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Tax and Healthcare Legislation Creates Opportunities, Pitfalls


The impact of the American Taxpayer Relief Act of 2012 and the 2010 healthcare reform legislation might not be fully appreciated until you file your 2013 income taxes. Physicians are going to be shocked and amazed when they file.

The impact of the American Taxpayer Relief Act of 2012 and the 2010 healthcare reform legislation might not be fully appreciated until you file your 2013 income taxes. And if you’ve already filed, you probably realize that the word “appreciate” is not used in a positive light.

“[Physicians are] going to be shocked and amazed,” says Nick Jovanovich, a tax attorney with the Florida business law firm Berger Singerman.

For example, the 2012 Tax Act retains the higher individual income tax rates that provide for a maximum rate of 39.6%. Also starting in 2013, individuals with income above certain amounts will be subject to a phase out of itemized deductions, as well as a phase out of the personal exemption.

In addition, the 3.8% Obama surtax on net investment income levied by the healthcare legislation means that capital gains of 15% are now taxed at 18.8% and capital gains of 20% are now taxed at 23.8% for persons whose modified adjusted gross income exceeds a certain dollar amount. This surtax creates additional complexities for individuals, estates and trusts.

“Physicians will certainly be much more cognizant of this going forward,” Jovanovich says.

Going forward

Jovanovich is quick to point out that all is not gloom and doom.

For example, prior to the 2012 tax act, transfer tax (estate, gift, and generation-skipping taxes) exemptions were scheduled to revert back to $1 million with a maximum transfer tax rate of 55%. The 2012 tax act capped the maximum transfer tax rate at 40%, extended the $5 million per person transfer tax exemption (indexed for inflation) and extended portability for estate and gift taxes, which allows unused exemption amounts to carry over to the surviving spouse resulting in a $10 million exemption for couples. As such, more couples are focusing less on estate tax savings strategies and more on asset protection planning and income tax planning.

“In prior years before we had a higher exemption amount and before we had portability, we would have put assets equal to the husband’s exemption amount in a credit shelter trust created by him, and the wife’s exemption amount in a credit shelter trust created by her, and the excess over the exemption amount would pass into a marital trust,” Jovanovich explains. “But now with higher exemption amounts and portability, for couples whose total assets are less than the combined exemption amounts, we can have a structure where the husband leaves his assets directly to his wife, and the wife directly to her husband, without any transfer taxes.”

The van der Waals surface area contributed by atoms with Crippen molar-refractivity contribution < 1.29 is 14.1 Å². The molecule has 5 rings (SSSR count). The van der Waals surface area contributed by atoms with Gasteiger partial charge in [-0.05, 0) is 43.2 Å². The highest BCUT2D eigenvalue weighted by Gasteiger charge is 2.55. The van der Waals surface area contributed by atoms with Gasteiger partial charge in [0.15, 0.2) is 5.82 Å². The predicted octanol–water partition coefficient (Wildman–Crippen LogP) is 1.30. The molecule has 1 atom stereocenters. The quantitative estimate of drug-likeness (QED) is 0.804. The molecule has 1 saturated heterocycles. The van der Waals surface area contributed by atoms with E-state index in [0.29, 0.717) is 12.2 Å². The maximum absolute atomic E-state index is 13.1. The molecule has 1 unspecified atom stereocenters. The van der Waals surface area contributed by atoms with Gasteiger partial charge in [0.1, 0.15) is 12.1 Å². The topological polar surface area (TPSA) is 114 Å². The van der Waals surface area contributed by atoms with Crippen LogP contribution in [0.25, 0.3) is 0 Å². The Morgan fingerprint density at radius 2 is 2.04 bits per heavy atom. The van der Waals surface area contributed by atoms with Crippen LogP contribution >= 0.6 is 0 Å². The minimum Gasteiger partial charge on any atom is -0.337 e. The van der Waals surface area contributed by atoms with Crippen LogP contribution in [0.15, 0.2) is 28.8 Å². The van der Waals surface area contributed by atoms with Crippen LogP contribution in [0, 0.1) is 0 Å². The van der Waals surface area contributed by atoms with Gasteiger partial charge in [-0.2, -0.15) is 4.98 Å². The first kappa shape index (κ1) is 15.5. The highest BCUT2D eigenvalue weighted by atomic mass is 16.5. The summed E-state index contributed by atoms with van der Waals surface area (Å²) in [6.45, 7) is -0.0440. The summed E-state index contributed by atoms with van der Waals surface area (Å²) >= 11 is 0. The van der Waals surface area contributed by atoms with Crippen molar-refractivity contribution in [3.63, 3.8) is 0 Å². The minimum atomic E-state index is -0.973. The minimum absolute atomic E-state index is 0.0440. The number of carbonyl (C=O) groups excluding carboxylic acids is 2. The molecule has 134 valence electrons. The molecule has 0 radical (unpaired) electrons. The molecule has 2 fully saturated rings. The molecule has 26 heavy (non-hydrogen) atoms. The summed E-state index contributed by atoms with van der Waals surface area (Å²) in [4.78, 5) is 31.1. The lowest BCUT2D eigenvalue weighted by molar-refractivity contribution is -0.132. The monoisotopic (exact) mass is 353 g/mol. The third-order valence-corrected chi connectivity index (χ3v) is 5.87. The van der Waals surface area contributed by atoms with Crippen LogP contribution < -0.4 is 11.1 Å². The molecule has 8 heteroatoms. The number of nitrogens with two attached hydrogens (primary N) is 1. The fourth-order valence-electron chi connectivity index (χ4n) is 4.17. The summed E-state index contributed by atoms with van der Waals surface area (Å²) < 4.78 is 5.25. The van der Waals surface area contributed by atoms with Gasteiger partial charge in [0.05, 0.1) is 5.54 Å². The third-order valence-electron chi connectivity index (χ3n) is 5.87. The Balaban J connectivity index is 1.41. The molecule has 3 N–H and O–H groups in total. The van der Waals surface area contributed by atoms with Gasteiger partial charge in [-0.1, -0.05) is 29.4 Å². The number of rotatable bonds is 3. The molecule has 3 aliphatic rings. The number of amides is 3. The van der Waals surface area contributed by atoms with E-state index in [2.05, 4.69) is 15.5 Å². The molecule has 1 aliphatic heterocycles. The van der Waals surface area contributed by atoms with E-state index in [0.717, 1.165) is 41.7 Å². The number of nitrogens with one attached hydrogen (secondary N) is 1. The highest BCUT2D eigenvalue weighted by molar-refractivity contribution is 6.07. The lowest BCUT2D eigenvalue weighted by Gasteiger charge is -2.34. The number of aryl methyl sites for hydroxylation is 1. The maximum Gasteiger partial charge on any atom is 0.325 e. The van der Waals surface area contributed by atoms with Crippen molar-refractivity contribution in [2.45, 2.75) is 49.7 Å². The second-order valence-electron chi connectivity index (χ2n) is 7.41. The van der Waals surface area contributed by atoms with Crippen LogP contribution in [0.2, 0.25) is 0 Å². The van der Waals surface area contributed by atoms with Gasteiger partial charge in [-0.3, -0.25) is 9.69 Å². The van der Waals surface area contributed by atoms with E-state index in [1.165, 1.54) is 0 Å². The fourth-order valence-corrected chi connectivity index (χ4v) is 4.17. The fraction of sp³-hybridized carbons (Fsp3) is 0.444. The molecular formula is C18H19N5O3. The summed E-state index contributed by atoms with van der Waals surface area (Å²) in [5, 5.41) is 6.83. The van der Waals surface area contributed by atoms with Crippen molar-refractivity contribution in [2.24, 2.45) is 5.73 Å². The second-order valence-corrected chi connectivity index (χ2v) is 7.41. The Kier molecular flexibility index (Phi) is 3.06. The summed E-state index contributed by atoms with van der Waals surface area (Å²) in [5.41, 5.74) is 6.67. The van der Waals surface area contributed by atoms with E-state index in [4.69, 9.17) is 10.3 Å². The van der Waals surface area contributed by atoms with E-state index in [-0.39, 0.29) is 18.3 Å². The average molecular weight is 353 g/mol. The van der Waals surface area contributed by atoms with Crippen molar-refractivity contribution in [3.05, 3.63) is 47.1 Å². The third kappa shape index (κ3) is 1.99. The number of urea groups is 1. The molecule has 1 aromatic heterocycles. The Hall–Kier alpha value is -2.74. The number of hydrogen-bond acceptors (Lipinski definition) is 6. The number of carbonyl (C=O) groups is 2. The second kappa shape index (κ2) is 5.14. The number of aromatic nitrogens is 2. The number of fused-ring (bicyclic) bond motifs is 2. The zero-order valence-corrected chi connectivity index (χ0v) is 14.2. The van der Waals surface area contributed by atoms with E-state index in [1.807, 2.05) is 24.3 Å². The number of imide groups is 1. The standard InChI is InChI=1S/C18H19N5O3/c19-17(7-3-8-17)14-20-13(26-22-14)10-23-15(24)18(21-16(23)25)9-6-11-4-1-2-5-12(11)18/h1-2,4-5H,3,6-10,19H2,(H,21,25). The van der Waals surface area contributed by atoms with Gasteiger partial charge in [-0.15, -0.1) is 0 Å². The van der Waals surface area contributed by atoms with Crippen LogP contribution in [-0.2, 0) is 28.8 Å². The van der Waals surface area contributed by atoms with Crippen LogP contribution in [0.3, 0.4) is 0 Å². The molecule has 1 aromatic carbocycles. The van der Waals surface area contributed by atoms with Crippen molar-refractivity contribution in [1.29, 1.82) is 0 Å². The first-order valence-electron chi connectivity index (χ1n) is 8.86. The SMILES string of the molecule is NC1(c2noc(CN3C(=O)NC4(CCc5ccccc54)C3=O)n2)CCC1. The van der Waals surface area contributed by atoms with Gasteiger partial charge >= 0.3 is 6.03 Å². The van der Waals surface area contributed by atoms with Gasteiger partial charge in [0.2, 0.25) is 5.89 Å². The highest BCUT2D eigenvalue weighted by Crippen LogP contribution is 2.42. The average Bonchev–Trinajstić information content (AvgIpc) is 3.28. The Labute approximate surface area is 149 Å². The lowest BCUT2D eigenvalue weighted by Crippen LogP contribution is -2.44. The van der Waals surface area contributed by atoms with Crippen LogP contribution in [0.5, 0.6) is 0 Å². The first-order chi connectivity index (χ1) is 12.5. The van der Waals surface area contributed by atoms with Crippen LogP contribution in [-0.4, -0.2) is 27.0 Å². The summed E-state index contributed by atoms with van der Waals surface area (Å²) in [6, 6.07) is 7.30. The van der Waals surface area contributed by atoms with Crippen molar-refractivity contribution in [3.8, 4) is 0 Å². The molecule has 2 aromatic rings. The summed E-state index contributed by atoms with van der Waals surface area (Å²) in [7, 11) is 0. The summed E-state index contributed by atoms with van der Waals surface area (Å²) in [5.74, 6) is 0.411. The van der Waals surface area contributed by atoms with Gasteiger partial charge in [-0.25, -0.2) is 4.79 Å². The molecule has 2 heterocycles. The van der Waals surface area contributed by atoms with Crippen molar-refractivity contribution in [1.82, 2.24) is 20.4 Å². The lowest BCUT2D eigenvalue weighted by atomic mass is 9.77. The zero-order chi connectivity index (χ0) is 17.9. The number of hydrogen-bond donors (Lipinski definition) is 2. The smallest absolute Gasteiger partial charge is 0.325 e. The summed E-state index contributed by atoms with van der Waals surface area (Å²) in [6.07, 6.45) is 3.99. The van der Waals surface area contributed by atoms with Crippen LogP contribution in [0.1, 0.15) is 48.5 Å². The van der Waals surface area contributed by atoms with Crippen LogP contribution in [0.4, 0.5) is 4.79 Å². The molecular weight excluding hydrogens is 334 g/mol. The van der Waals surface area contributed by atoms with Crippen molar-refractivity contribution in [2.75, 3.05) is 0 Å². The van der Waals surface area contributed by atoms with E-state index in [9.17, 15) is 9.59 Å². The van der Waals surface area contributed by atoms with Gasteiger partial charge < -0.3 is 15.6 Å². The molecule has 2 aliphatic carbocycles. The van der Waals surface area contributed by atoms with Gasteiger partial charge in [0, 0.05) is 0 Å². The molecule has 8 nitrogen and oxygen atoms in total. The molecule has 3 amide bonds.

As a result of the changes, heirs inheriting a property may be able to avoid or significantly reduce income taxes on the sale of the property.

Protecting the practice

On the medical practice side, Jovanovich says it’s important for physicians to have an appreciation for how their practices are structured.

All too often physicians still operate their practices as sole proprietorships, which offers no asset protection, while others are operating their practice through an S corporation. The problem with an S corporation, he points out, is that the S corporation stock may be attached/levied upon by the shareholder’s creditors. If the practice were owned by an LLC or a professional limited liability company (PLLC) owned by more than one member, then just like a limited partnership, there would be charging order protection.

“Many physicians think that if you form an S corporation that it has to be formed as a corporation for state law purposes,” Jovanovich says. “Oftentimes their accountant advises them to form an S corporation so that they can pay themselves a relatively small salary (which is subject to payroll taxes), while at the same time taking out a larger share of the profits as a K-1 distribution, free of payroll taxes.”

Jovanovich says that physicians who wish to form an S corporation that will be owned by more than one person should consider forming an LLC or PLLC, instead, and filing an election with the IRS to treat this entity as an S corporation for tax purposes.

Physicians who have existing S corporations owned by more than one person may want to consider converting their S corporation into an LLC or PLLC that is taxed as an S corporation. Properly structured, this conversion can be accomplished income-tax free. Physicians will end up with an LLC/PLLC for state law purposes, which may provide them with charging order protection, but for tax purposes the practice is treated as an S corporation.

“You do that by filing a conversion document with the state plus a certain tax election with the IRS to treat the successor LLC/PLLC as a corporation for tax purposes,” Jovanovich explains. “There’s no reason to have an S corporation when you can accomplish the same tax goal by forming an LLC taxed as an S corporation, while at the same time achieve non-tax benefits in the form of charging order protection for multi-member LLCs.”

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